There are subtle nuances in our daily communication that impact our ability to build trust and showcase our capability and dependability. A hedge is defined as a noncommittal or evasive statement. It’s a qualifier that we often add to the beginning of a sentence that ultimately casts doubt on what we are about to say. For example, adding “I think” or “in my opinion” to the beginning of a sentence. Compare “I think this would drive down the cost per click of this campaign” to “This will drive down the cost per click for this campaign.” Assuming you are backed by data and your statement is accurate, by removing the hedge, you are left with a statement of greater conviction and are better positioned to move your recommendation forward. With this small tweak in our delivery of information, we can instill much more trust and confidence in our clients.

Similar to a hedge, a tag question is defined as a question added to a statement or command. Tag questions are often added to the end of a statement that is otherwise definitive. For example, “This is such an exciting opportunity, don’t you think?” Compare this to a definitive statement of “This is such an exciting opportunity!” According to the Journal of Language and Social Psychology, tag questions can significantly and negatively impact the credibility and believability of a speaker. By simply removing the tag question, you are left with a more definitive statement that could sway the perception of your audience.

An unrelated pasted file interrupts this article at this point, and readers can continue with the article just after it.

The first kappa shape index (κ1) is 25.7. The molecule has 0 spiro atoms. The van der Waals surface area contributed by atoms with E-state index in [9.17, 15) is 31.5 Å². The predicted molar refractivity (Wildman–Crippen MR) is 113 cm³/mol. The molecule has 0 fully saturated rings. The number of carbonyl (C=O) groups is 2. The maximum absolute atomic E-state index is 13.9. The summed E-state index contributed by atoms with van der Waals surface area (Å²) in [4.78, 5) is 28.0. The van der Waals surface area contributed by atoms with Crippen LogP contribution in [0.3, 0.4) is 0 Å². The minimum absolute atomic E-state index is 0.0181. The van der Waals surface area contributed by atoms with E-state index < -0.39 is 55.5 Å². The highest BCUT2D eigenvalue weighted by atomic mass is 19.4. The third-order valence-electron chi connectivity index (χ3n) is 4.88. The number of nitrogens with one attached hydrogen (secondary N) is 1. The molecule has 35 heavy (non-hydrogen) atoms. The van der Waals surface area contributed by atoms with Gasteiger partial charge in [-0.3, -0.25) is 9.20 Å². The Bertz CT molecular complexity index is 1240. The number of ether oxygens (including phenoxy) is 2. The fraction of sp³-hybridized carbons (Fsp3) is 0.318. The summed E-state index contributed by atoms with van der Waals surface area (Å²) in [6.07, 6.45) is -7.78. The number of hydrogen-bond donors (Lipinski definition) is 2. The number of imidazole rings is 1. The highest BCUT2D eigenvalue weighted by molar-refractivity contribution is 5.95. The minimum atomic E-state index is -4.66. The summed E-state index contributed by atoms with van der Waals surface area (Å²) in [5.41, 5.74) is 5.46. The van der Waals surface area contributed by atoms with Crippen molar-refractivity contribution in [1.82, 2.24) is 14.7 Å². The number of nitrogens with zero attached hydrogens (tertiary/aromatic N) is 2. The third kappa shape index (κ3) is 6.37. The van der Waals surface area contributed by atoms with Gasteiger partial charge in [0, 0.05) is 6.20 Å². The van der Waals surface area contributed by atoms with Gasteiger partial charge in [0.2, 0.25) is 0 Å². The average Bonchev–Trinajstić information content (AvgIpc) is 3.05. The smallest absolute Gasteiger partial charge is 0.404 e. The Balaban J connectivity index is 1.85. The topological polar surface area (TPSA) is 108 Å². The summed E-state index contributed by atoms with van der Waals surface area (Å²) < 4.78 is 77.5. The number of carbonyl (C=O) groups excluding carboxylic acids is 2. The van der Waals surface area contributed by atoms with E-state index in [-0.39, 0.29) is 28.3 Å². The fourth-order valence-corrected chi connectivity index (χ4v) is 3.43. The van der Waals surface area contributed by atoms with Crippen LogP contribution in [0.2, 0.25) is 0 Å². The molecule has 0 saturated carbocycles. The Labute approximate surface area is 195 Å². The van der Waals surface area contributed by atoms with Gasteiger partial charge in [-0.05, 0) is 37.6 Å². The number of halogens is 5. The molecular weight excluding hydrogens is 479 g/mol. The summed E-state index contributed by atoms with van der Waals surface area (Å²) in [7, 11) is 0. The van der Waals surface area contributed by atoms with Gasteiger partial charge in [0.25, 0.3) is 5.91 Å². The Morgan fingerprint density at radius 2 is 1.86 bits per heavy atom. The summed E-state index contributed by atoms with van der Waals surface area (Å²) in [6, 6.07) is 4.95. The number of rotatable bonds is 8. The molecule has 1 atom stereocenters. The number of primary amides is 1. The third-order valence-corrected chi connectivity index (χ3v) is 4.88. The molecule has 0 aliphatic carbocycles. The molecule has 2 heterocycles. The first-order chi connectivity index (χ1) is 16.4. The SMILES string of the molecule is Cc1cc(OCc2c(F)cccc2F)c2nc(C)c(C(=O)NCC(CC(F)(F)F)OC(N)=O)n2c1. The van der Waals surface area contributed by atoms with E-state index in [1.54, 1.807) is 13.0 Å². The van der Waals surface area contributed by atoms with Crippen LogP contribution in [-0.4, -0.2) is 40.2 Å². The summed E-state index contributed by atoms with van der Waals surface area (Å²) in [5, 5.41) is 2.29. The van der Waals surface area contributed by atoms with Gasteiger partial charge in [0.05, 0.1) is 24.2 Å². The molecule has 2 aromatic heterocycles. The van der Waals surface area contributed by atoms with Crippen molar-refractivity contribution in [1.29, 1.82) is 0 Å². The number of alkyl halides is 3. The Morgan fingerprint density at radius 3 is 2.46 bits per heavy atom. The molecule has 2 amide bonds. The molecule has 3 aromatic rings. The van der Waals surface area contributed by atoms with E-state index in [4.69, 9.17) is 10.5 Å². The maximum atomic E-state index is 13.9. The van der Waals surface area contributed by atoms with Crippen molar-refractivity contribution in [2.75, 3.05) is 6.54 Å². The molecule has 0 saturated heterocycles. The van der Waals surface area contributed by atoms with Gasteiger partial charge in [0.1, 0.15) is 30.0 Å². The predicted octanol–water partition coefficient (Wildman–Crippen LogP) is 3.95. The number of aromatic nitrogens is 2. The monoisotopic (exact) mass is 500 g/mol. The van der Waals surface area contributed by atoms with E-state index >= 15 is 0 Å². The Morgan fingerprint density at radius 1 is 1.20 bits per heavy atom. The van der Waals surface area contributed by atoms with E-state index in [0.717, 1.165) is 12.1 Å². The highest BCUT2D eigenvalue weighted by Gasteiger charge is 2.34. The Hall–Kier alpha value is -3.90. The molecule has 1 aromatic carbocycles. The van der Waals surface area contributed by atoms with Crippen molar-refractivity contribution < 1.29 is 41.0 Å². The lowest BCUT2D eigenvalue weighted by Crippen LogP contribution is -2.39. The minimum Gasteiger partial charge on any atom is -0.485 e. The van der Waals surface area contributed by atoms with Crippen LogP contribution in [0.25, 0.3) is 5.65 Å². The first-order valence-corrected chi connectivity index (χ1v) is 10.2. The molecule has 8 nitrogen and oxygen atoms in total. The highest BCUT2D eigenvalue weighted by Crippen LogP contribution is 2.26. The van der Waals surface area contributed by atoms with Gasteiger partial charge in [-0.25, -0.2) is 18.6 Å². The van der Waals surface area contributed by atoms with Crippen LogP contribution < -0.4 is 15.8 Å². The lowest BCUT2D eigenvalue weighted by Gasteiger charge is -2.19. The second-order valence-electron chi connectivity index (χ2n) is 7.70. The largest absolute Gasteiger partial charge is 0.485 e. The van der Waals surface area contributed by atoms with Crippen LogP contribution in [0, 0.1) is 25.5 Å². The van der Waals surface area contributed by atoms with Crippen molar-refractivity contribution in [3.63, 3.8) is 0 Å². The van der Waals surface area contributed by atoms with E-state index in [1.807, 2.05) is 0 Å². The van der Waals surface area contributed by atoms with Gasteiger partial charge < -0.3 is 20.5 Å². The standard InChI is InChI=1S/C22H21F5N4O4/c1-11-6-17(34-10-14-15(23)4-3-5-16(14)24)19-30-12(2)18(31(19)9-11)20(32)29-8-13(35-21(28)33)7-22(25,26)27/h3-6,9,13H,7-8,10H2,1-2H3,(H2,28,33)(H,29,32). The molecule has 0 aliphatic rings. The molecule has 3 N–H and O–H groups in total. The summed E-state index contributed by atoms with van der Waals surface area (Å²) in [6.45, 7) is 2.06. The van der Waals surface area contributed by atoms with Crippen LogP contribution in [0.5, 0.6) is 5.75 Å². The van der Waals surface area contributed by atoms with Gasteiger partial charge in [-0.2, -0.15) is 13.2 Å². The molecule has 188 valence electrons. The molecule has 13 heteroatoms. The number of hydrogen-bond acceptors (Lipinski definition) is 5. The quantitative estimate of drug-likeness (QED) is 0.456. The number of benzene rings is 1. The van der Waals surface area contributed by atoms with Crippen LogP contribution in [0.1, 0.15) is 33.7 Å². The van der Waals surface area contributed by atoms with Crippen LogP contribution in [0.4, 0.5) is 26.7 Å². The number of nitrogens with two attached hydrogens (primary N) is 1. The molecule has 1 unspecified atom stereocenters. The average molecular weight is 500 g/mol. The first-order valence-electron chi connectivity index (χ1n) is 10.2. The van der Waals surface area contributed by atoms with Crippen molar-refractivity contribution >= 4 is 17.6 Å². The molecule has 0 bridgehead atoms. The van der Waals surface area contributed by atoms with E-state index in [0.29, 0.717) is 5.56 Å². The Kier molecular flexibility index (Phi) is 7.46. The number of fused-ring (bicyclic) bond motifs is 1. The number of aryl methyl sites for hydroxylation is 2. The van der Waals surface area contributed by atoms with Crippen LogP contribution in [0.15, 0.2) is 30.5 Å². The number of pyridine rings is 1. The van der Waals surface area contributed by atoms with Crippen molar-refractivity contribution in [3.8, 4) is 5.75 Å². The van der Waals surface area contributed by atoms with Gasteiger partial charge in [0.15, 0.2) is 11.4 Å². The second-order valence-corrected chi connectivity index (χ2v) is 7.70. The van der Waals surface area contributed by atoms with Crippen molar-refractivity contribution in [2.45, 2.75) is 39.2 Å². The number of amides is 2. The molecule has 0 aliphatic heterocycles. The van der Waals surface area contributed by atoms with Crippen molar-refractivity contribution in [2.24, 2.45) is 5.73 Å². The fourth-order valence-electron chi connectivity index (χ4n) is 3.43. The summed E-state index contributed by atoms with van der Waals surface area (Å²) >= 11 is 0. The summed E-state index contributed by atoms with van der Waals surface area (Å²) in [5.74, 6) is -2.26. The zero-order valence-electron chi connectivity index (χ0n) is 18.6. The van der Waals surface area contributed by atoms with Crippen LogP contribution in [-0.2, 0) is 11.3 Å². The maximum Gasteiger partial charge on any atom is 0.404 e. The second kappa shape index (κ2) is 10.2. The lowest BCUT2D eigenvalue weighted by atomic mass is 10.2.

According to Forbes, “How you sound will influence – rightly or wrongly – how you are perceived.” Upspeak refers to a tendency to lift our pitch toward the end of a sentence. This lift results in what sounds more like a question, even if we are intending to deliver a statement of certainty. Upspeak causes your audience to perceive you as uncertain or timid, even if that is not your intent. Therefore, it’s important to remember that the tone of your voice plays a significant role in instilling trust in your clients.

Naturally, there are additional communication tactics that help us to build mutual understanding with our clients. Mirroring is a communication tactic that allows you to dig deeper to understand the intention of your audience. Mirroring refers to the simple repetition of one to three key words back to the person who spoke them. It’s a way to build rapport with your audience, make them feel heard, and encourage them to share more. For example:

  • Client: I spoke to our CEO, and we’re unsure about proceeding with the proposal in this fiscal year.

  • Agency: You’re unsure?

In this simple exchange, the agency is opening up the conversation in a way that encourages more details, but also shows genuine empathy and interest in supporting. It’s a simple, but thoughtful, way that we can use communication to build rapport and trust.


One question that comes to mind as you approach any new partnership is “will you prioritize your own interests and needs over those of others?” At the end of the day, agencies and their clients are working toward the same project or program goal(s). A successful client means a successful agency. By communicating thoughtfully and continuing to showcase reliability, we can build successful partnerships founded on trust and mutual understanding.

At Red Door, we have longstanding client partnerships spanning decades, built on the premise of clear and thoughtful communication as trusted advisors. Contact us today to discuss how we can start building a partnership dedicated to meeting your business goals.